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.444 vs 45-70 vs 30-30

 
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  #22  
Old 10-09-2012, 03:00 PM
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Re: .444 vs 45-70 vs 30-30

I have a guide gun in 45-70. It's a very versatile round. Most factory rounds are loaded very mild (for use in older firearms) and have very little recoil. Some companies (Buffalo Bore, Grizzly, Corbon, Garrett) also sell fully loaded max power rounds for use in strong firearms such as Marlin 1895 or Ruger #1 and that turns it into whole other class of power. My 45-70 is my favorite gun to shoot. Something fun about launching 400-500 grain bullets rapid fire out of a fast lever action. If you handload you can load it from mild to wild with a wide variety of bullets. My 350 Gr. load has a PBR of 225 yards for elk and is roughly 18in low at 300 yards. It's very accurate too. I much prefer the 45-70 over the 450 just because of the wide range of factory ammo available. Like I said, you can buy mild factory rounds and full power rounds.
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  #23  
Old 10-10-2012, 11:02 AM
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Re: .444 vs 45-70 vs 30-30

Quote:
Originally Posted by NeptunesTrident View Post
I have a guide gun in 45-70. It's a very versatile round. Most factory rounds are loaded very mild (for use in older firearms) and have very little recoil. Some companies (Buffalo Bore, Grizzly, Corbon, Garrett) also sell fully loaded max power rounds for use in strong firearms such as Marlin 1895 or Ruger #1 and that turns it into whole other class of power. My 45-70 is my favorite gun to shoot. Something fun about launching 400-500 grain bullets rapid fire out of a fast lever action. If you handload you can load it from mild to wild with a wide variety of bullets. My 350 Gr. load has a PBR of 225 yards for elk and is roughly 18in low at 300 yards. It's very accurate too. I much prefer the 45-70 over the 450 just because of the wide range of factory ammo available. Like I said, you can buy mild factory rounds and full power rounds.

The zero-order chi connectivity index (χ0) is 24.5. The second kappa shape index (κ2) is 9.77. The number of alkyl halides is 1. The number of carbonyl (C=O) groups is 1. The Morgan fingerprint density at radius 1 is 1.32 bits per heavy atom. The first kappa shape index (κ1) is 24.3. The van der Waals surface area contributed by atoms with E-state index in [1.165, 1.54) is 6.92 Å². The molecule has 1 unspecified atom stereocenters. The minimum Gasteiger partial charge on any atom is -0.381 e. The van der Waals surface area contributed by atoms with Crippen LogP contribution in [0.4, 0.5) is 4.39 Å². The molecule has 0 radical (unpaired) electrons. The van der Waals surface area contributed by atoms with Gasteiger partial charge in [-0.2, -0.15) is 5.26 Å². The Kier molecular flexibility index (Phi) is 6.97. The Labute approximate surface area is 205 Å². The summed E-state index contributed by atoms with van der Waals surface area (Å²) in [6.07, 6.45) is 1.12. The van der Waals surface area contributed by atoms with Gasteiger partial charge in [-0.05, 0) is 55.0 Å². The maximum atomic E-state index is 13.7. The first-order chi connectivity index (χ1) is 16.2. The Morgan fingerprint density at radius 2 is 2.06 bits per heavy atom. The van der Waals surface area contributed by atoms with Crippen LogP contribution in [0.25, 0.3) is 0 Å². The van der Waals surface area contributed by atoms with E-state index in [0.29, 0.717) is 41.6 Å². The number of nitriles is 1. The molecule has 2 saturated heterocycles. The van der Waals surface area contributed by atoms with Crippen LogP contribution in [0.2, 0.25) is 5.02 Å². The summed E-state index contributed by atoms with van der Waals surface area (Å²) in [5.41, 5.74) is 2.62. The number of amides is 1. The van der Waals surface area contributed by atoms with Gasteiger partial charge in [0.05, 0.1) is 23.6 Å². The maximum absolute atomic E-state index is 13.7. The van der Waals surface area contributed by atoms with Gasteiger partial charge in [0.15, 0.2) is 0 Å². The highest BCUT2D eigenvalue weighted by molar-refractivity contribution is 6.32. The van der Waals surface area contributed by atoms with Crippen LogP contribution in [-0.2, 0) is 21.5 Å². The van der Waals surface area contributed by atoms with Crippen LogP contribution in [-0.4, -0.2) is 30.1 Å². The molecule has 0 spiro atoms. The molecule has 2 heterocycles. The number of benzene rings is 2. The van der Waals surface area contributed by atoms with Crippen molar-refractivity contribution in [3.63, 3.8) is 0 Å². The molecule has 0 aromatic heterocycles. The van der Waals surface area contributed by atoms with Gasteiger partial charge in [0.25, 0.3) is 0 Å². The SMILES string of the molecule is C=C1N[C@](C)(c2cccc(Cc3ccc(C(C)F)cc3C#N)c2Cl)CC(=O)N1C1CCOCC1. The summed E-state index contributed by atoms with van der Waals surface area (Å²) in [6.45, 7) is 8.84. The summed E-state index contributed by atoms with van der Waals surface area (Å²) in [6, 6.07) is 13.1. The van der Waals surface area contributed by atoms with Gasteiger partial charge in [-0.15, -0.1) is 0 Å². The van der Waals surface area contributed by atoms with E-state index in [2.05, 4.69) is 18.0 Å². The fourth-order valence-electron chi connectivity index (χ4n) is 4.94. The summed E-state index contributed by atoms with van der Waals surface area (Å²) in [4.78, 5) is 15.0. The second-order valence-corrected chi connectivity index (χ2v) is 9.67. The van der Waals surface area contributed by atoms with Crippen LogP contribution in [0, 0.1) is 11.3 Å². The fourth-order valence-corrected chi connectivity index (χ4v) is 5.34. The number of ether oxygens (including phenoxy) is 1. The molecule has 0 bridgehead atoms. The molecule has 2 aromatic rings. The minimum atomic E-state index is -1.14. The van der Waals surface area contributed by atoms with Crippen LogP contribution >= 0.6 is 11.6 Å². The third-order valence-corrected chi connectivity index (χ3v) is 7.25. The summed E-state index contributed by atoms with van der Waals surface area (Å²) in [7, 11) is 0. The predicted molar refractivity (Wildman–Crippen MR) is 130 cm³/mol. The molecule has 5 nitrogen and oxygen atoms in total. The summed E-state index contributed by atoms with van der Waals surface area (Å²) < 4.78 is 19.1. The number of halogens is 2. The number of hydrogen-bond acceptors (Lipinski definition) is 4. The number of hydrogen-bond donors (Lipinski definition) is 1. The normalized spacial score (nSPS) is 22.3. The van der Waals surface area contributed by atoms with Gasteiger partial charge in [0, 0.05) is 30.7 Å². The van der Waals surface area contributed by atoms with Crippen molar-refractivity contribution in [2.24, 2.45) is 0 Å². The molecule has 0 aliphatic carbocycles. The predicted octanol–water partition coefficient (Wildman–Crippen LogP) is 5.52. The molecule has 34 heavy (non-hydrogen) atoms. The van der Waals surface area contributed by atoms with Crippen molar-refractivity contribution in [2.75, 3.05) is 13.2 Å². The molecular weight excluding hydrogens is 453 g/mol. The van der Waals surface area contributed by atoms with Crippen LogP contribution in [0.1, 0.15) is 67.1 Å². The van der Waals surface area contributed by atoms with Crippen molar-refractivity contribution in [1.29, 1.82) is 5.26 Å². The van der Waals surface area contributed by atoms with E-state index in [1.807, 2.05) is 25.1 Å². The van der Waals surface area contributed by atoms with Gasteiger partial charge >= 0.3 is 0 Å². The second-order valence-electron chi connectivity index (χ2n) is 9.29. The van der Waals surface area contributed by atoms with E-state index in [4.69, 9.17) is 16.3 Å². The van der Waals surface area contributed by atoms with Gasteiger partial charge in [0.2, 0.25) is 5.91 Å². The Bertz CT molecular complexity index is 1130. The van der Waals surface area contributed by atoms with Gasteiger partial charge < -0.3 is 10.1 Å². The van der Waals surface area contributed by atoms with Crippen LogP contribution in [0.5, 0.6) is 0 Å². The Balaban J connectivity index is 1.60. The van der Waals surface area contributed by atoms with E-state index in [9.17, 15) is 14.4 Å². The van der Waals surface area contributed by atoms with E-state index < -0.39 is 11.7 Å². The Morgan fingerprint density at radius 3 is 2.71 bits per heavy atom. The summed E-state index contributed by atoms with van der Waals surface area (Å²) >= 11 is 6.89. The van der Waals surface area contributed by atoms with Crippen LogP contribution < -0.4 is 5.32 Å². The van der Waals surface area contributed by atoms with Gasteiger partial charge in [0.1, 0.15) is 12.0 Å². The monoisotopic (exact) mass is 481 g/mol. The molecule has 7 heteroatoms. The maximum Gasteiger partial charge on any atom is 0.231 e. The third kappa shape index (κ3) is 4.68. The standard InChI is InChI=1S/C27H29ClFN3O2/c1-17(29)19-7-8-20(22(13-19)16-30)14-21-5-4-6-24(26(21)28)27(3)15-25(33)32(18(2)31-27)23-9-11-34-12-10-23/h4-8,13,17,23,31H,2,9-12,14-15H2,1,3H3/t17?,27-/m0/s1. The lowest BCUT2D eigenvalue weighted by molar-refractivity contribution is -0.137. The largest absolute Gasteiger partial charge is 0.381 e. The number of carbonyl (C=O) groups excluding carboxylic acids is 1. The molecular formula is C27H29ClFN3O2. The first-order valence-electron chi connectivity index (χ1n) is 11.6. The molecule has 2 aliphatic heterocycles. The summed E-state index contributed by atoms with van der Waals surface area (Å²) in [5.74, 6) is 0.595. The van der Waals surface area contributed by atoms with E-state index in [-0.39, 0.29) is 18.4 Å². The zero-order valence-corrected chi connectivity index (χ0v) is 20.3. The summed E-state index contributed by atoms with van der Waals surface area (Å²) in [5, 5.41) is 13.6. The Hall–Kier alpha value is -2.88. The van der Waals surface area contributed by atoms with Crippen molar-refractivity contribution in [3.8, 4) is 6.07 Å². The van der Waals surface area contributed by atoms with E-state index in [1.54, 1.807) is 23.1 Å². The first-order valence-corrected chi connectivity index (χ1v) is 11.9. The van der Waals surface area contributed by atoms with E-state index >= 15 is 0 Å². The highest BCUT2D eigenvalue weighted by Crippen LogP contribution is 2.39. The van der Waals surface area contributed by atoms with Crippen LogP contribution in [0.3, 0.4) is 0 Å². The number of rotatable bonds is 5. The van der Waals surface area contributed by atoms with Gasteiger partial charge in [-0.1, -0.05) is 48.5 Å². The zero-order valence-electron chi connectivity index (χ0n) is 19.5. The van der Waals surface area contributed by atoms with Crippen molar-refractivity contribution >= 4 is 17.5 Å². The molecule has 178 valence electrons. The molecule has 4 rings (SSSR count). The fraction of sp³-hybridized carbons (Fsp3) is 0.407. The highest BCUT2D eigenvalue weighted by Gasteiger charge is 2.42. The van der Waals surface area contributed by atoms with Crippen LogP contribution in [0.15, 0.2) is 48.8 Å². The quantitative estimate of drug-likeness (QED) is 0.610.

nothing wrong with a 45-70, but full bore loads are seriously hard on the action (even a Marlin). Better off with the .450 if that's what your after. The action is built a little stronger with the .450, but not a huge amount. A .450 will easilly push a 400 grain Speer to 1900 fps using AA2230, and that's about all you can get with a 350 grain bullet out of the 45-70. The Speer 350 grainbullet is said to have a .23 B/C (I doubt it), while the Hornaday plastic tipped bullet has the same B/C. Who's accurate here? Myself I like the 400 grain mass at a little over 1900 fps. The 300 grain bullet from Speer out of the .444 is good for about 2280fps in my rifle, and that bullet would hold up well in something tough. But the OP basicly said that he was shooting 300lb. stuff, and the .444 would be just as good as most anything else without beating you silly.
gary
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  #24  
Old 10-10-2012, 02:59 PM
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Re: .444 vs 45-70 vs 30-30

Don't know where you got your info bud but you are incorrect. The ammo companies I mentioned load ammo FOR the Marlin 1895. I've yet to hear of anyone who's 1895 couldn't handle those rounds. If you load a round too hot for the 1895 then skip the 450 (which offers no performance value) and get a Ruger no. 1. They can be safely loaded to even higher pressure than an 1895 (45-70 or 450 Marlin). If the OP wants a 444 there is nothing wrong with that round either. Just giving the OP my personal experience with the 45-70 as I have never owned a 444 or 30-30 to compare it to. With a 300 lb animal all three are great.
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  #25  
Old 10-11-2012, 12:45 PM